“Operation Preservation: The Campaign to Restore the Planes” is an ambitious campaign by the National Museum of Nuclear Science & History to raise $200,000 in two years. The planes to receive attention are the B29 Superfortress, B52-B Stratofortress, the F-105D Thunderchief and A7 Corsair II. Because these important artifacts “live” in the Museum’s Heritage Park, they are subject to the ravages of the southwestern weather – and they are showing it. Support of the restoration of some of its most important artifacts will mean that the Museum can continue to display these iconic items as they should be: properly painted and cared for.
“We hope to have a big crowd to see this sensational movie,” said Jim Walther, Director of the Museum. “What’s more fun than an action movie among iconic aircraft on a summer evening?”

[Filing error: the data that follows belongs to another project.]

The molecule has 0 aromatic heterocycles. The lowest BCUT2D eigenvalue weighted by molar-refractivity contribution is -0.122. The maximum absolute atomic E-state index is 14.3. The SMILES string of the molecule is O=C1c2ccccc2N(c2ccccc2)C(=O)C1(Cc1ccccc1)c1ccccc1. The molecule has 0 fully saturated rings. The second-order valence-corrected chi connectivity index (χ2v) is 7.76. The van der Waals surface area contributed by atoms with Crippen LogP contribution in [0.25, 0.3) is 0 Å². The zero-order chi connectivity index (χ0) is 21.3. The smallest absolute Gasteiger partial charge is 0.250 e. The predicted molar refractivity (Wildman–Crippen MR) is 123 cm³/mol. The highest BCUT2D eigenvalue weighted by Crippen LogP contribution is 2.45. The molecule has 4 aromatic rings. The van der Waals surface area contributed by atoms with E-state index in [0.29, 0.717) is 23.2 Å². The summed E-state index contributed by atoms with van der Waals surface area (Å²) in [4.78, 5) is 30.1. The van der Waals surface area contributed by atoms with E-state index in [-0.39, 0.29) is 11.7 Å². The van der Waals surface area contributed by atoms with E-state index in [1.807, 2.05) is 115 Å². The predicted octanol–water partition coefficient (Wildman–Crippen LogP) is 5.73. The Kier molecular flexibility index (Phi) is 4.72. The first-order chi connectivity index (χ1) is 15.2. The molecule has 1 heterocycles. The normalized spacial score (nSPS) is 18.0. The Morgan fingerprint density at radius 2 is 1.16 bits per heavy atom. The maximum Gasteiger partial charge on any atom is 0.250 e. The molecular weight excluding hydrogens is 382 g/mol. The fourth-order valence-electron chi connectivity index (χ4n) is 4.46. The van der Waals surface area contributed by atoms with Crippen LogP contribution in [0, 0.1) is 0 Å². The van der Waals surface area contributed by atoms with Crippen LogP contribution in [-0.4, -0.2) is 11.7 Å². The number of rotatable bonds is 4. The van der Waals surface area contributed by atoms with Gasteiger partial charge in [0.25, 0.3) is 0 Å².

Doors will open at 7:30 pm and the movie will begin at dark. Bring a portable outdoor chair; local food trucks will be available all night. Please, no pets allowed.
Admission into this event is $10 for adults and $8 for youth and seniors. Tickets can be purchased in advance here.
Restoration of the Bomarc Missile at the Museum
A team of volunteers are working to restore the Bomarc missile at the National Museum of Nuclear Science & History. The volunteer team, under the direction of the Museum staff, will take the restoration project from the planning stage to a completed display piece.
The team conducting the restoration work consists of seven volunteers – two of whom are acting as project leaders. Tasks include cleaning, patching, repainting and stenciling the missile. The nose cone has also been removed for repairs. The work on the Bomarc is expected to continue through the months of June and July.